Globalization and Executive Compensation

74 Pages Posted: 8 May 2017 Last revised: 19 Feb 2018

See all articles by Wolfgang Keller

Wolfgang Keller

University of Colorado; National Bureau of Economic Research (NBER); Centre for Economic Policy Research (CEPR)

Will Olney

Williams College

Multiple version iconThere are 3 versions of this paper

Date Written: May 2017


Employing comprehensive data on top executives at major U.S. companies, we show that their compensation is increasing with exports, as well as firm size and technology. Exogenous export shocks unrelated to managerial decisions also increase executive compensation, and there is little evidence that this is due to increasing returns to talent. We do find that export shocks primarily affect discretionary forms of compensation of more powerful executives at firms with poor corporate governance, as one would expect if globalization has enhanced rent-capture opportunities. Overall, globalization has been more important for the rapid growth of executive compensation and U.S. inequality than previously thought, with rent-capture playing a role.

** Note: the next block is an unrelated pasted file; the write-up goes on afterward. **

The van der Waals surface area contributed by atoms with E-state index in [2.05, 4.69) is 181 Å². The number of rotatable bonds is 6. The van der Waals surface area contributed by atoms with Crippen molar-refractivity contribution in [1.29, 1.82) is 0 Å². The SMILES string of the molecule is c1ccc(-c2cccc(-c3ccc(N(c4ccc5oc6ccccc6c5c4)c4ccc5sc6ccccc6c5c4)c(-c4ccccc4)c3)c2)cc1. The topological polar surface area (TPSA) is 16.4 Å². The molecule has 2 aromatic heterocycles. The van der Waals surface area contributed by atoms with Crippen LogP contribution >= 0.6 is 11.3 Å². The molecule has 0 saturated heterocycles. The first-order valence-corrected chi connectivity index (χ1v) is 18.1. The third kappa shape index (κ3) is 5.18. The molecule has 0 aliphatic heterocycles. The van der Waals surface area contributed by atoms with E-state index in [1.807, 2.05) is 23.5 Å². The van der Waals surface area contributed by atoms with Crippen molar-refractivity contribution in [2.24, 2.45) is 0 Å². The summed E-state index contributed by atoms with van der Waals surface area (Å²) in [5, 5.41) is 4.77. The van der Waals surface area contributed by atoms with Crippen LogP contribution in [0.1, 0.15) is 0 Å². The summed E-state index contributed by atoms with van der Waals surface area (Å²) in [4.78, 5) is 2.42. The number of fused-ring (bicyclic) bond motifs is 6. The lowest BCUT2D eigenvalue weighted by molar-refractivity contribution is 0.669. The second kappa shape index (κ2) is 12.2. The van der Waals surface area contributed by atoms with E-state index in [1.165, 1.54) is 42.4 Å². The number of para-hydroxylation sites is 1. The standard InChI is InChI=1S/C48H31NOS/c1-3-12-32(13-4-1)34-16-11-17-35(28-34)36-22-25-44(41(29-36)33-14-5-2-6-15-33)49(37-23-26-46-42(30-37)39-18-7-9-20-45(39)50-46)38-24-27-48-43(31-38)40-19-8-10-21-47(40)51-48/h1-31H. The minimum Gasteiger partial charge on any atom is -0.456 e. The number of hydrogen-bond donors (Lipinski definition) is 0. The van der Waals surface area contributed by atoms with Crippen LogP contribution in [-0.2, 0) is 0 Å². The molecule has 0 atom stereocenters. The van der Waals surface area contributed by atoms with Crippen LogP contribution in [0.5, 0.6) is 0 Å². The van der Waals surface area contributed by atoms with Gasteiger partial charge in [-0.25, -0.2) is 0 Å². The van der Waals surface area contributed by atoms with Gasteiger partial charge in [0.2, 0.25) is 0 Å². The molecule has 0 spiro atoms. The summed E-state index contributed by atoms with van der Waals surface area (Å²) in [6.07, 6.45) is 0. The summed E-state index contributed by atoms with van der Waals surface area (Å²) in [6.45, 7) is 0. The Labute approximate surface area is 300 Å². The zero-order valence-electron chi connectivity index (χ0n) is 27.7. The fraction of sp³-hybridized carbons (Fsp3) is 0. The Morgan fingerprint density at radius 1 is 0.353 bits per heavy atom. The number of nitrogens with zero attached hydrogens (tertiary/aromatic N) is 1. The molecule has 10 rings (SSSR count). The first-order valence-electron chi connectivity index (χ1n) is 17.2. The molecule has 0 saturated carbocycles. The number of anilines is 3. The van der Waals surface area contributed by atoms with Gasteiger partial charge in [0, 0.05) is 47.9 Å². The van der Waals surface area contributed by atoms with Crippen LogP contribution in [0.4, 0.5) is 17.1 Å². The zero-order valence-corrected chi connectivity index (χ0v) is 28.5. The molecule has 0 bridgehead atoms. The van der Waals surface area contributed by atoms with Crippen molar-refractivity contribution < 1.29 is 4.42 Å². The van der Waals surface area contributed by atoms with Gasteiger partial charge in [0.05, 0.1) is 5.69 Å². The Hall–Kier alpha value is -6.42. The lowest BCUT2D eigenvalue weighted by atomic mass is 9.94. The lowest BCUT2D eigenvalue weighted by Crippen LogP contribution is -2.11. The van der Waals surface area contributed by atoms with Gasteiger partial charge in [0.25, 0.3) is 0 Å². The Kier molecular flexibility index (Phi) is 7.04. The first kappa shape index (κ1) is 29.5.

Keywords: corporate governance, Distributional Effects, Executive compensation, Globalization, inequality

JEL Classification: F14, F16, F66, J31, M12

Suggested Citation

Keller, Wolfgang and Olney, Will, Globalization and Executive Compensation (May 2017). CEPR Discussion Paper No. DP12026, Available at SSRN:

Wolfgang Keller (Contact Author)

University of Colorado ( email )

Department of Economics
PO Box 256
Boulder, CO 80309
United States

National Bureau of Economic Research (NBER)

1050 Massachusetts Avenue
Cambridge, MA 02138
United States

Centre for Economic Policy Research (CEPR)

United Kingdom

Will Olney

Williams College ( email )

Williamstown, MA 01267
United States

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